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The parents' guide to what's in this movie.
What parents need to know
Parents need to know that The Champions tells the inspiring story of the dogs who were left behind when NFL star Michael Vick's dog-fighting ring was shut down. Most important, there are no scenes in the film that show the dogs either fighting or being abused; the emphasis is on rescue and recovery and on the outstanding men and women who took responsibility for their care. Still, the traumatic nature of the dogs' origins is made clear to viewers through testimony, some non-fight news footage (one muffled "f--k" is heard), photographs, and, most acutely, by the behavior of the dogs as they begin to heal. In addition to the moving messages about humankind's responsibility to the animals around us, the film hopes to demythologize the representation of pit bulls as aggressive and dangerous. A number of organizations and programs for abused animals are profiled as they deal with the dogs in need. The depth to which the staffs involved engage and commit is astonishing and enlightening, as is the behavior of those families who adopt the dogs. Because of the background necessary to fully comprehend the challenges involved, this movie is recommended for only very mature teens and up.
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What's the story?
THE CHAMPIONS tells the inspirational story of the many dogs saved by devoted men and women after the dogs were rescued from an appalling dog-fighting ring in 2007. All of America knew that Michael Vick, the Atlanta Falcons star quarterback, was using pit bulls for sport, killing them, maiming them, and abusing them in the process. The movie starts just after the dogs have been rescued. The animals' real journey begins as carefully selected custodians of their welfare find solid places where the healing process, if it's even possible, will happen. Four very special dogs, and the people who bond with them, take center stage as they move through recovery and integration into a safe world. The camera follows the four dogs as they learn to trust, to find peace, and to love.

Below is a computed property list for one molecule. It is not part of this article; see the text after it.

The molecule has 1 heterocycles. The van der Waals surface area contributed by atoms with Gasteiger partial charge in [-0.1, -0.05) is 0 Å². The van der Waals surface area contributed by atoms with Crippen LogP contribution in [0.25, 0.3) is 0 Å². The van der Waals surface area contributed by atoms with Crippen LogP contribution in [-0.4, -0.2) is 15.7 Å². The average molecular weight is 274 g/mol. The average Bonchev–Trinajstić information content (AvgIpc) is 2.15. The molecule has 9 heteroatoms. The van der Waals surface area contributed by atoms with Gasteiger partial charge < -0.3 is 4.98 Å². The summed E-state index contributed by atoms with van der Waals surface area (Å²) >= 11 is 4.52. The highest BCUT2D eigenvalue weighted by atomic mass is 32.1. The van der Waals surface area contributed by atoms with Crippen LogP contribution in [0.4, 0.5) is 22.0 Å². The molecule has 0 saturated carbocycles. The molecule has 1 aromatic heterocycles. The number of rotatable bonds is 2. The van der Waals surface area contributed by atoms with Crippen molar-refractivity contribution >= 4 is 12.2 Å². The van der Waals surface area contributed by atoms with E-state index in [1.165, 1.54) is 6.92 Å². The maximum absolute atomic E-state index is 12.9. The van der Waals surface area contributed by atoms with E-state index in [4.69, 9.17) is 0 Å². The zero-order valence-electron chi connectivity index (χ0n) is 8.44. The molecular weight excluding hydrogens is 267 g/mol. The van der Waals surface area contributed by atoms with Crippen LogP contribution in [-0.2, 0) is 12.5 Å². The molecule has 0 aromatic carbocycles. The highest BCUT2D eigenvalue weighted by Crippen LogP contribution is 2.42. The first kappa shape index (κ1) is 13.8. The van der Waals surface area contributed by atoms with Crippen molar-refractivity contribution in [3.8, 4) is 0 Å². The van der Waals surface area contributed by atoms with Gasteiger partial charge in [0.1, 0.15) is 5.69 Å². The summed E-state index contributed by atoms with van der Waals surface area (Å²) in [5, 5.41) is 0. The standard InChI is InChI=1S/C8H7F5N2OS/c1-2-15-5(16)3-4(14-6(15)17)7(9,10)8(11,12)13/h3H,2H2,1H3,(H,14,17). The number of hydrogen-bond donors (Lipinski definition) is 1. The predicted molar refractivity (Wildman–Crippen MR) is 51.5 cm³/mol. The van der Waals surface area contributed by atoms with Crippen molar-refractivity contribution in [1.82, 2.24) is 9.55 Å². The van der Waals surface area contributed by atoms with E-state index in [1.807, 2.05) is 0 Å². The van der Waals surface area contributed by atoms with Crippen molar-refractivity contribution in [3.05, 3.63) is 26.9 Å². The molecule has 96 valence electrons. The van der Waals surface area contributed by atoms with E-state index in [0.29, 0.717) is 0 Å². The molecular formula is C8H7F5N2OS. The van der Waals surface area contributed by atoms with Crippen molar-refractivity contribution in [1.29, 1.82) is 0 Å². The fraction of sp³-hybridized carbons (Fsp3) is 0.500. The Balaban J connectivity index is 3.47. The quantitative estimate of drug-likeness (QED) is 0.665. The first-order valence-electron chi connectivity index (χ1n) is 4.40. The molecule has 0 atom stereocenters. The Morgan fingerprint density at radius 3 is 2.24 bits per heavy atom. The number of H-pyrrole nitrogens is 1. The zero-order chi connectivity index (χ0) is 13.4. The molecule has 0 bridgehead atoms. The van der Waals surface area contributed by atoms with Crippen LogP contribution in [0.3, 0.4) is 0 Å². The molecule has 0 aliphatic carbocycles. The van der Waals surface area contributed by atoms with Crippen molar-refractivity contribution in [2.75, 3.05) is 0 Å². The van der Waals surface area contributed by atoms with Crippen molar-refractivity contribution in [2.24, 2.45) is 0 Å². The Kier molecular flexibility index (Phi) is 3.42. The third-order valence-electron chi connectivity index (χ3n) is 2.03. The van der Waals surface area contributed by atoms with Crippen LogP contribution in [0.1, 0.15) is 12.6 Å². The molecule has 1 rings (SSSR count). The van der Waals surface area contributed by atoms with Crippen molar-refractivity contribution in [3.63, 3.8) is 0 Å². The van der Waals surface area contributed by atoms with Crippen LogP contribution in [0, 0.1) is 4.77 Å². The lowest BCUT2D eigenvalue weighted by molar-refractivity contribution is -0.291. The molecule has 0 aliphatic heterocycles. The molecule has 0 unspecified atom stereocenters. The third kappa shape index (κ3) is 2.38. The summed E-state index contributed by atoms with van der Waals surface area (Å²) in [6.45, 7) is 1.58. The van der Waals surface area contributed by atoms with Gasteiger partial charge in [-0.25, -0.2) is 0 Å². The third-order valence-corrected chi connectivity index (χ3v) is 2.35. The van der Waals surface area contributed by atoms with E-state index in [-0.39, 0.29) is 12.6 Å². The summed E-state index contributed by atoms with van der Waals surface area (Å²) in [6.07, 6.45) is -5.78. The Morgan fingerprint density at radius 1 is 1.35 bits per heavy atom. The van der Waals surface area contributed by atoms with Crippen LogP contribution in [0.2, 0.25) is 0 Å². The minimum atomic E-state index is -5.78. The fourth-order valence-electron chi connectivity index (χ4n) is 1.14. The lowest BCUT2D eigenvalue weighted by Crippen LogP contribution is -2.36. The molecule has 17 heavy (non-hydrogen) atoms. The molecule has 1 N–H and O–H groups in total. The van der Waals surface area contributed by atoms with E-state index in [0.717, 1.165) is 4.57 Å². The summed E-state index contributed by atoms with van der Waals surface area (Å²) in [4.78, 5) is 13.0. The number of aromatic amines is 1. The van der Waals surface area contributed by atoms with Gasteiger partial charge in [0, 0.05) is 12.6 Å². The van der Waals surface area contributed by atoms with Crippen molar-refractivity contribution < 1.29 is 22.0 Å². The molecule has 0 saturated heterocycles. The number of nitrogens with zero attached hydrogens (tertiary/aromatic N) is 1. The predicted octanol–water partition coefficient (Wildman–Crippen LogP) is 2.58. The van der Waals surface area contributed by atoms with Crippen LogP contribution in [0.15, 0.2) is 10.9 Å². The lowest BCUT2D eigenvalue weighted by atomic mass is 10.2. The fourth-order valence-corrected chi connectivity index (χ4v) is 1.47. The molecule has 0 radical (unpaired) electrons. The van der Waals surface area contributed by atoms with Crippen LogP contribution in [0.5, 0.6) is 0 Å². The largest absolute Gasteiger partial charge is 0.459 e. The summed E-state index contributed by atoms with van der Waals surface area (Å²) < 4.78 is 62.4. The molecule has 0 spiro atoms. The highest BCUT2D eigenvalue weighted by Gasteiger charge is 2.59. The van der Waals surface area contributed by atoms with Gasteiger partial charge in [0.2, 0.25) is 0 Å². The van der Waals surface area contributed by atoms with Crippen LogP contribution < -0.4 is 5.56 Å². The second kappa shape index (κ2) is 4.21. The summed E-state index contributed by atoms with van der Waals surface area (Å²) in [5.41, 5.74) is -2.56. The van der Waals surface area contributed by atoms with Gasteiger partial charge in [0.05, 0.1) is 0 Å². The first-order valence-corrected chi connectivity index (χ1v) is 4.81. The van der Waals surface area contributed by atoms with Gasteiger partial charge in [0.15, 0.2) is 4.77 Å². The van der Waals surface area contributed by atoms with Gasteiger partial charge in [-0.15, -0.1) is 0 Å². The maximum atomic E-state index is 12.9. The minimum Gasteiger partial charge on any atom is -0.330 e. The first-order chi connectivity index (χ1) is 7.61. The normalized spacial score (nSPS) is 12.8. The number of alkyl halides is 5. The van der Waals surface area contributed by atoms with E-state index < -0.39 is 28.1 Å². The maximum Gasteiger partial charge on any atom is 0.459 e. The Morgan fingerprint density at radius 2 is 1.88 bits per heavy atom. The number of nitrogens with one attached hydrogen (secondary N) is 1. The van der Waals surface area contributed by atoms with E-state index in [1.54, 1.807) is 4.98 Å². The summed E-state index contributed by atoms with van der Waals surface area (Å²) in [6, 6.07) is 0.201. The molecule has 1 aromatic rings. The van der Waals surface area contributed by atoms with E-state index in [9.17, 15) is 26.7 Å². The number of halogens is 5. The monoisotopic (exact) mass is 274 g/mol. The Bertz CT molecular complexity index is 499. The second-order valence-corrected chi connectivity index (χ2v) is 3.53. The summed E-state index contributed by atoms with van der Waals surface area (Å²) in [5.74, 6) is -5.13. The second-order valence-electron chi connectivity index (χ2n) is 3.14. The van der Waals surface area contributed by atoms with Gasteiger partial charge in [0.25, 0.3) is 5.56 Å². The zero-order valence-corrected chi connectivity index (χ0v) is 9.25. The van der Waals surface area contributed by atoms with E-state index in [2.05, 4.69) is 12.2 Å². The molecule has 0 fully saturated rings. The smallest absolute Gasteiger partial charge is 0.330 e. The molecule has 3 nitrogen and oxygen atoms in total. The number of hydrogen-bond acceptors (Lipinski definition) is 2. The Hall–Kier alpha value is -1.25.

Is it any good?
It's doubtful that any movie could be more beautifully executed, more inspiring, or more moving; don't let its subject matter -- the recovery of abused animals -- keep you away. Director Darcy Dennett and her team made a remarkable decision when she chose to track the dogs rescued from the site of Michael Vick's horrific dog-fighting enterprise. As a result, the time audiences spend with Little Red, Handsome Dan, Cherry, Jonny, and the folks who helped them recover is precious indeed. Kudos to the people from Best Friends Animal Society, specifically Francis Battista, Michelle Weaver, and John Garcia, and to professor Rebecca Huss and attorney Ledy VanKavage. The Champions, which won multiple awards on the film festival circuit, is filled with dogs to love, people to honor, and indelible moments of courage, selflessness, and joy. Highly recommended for older, mature kids and their families.
Talk to your kids about ...
Families can talk about the intentions of documentary filmmaking. Creators in this genre hope to inform, entertain, persuade, and/or inspire. How does The Champions touch upon each of those objectives?
What do you think Darcy Dennett and the people featured in this movie wanted you to take away? What did you take away? Did any preconceived ideas you had about pit bulls change after watching it?
It was stressed that the dogs were "recovering," not being "rehabilitated." What is the difference between those two terms in this situation? What does "rehabilitation" imply?
- On DVD or streaming: October 10, 2015
- Cast: Little Red, Handsome Dan, Cherry, Francis Battista
- Director: Darcy Dennett
- Studio: FilmRise
- Genre: Documentary
- Topics: Cats, Dogs, and Mice, History, Misfits and Underdogs
- Character Strengths: Compassion, Courage, Empathy, Humility, Integrity, Perseverance, Teamwork
- Run time: 93 minutes
- MPAA rating: NR
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